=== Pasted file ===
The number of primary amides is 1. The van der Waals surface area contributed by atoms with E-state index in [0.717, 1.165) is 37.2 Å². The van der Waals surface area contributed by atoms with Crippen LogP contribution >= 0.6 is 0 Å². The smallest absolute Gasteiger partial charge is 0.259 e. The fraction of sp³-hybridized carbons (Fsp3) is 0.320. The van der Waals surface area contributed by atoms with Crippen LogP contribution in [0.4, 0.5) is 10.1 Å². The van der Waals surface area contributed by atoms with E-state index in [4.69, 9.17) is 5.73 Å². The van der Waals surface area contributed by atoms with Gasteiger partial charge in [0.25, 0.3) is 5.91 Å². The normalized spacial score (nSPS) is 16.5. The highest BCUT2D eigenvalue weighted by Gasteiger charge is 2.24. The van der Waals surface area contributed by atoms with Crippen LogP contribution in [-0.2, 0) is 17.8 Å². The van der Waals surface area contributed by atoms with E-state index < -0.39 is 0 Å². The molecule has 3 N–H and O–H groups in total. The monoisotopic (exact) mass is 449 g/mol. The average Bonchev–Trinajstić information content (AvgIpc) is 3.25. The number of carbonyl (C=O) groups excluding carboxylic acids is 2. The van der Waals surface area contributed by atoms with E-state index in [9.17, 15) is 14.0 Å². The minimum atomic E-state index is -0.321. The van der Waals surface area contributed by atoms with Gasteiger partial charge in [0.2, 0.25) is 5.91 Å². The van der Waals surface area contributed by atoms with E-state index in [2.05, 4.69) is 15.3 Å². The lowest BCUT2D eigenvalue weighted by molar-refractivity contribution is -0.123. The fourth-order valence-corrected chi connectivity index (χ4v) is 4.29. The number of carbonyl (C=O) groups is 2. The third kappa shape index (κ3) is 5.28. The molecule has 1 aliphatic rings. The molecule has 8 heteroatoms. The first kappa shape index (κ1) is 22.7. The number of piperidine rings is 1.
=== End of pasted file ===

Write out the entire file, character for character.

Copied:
The number of primary amides is 1. The van der Waals surface area contributed by atoms with E-state index in [0.717, 1.165) is 37.2 Å². The van der Waals surface area contributed by atoms with Crippen LogP contribution >= 0.6 is 0 Å². The smallest absolute Gasteiger partial charge is 0.259 e. The fraction of sp³-hybridized carbons (Fsp3) is 0.320. The van der Waals surface area contributed by atoms with Crippen LogP contribution in [0.4, 0.5) is 10.1 Å². The van der Waals surface area contributed by atoms with E-state index in [4.69, 9.17) is 5.73 Å². The van der Waals surface area contributed by atoms with Gasteiger partial charge in [0.25, 0.3) is 5.91 Å². The normalized spacial score (nSPS) is 16.5. The highest BCUT2D eigenvalue weighted by Gasteiger charge is 2.24. The van der Waals surface area contributed by atoms with Crippen LogP contribution in [-0.2, 0) is 17.8 Å². The van der Waals surface area contributed by atoms with E-state index < -0.39 is 0 Å². The molecule has 3 N–H and O–H groups in total. The monoisotopic (exact) mass is 449 g/mol. The average Bonchev–Trinajstić information content (AvgIpc) is 3.25. The number of carbonyl (C=O) groups excluding carboxylic acids is 2. The van der Waals surface area contributed by atoms with E-state index in [9.17, 15) is 14.0 Å². The minimum atomic E-state index is -0.321. The van der Waals surface area contributed by atoms with Gasteiger partial charge in [0.2, 0.25) is 5.91 Å². The van der Waals surface area contributed by atoms with E-state index in [2.05, 4.69) is 15.3 Å². The lowest BCUT2D eigenvalue weighted by molar-refractivity contribution is -0.123. The fourth-order valence-corrected chi connectivity index (χ4v) is 4.29. The number of carbonyl (C=O) groups is 2. The third kappa shape index (κ3) is 5.28. The molecule has 1 aliphatic rings. The molecule has 8 heteroatoms. The first kappa shape index (κ1) is 22.7. The number of piperidine rings is 1.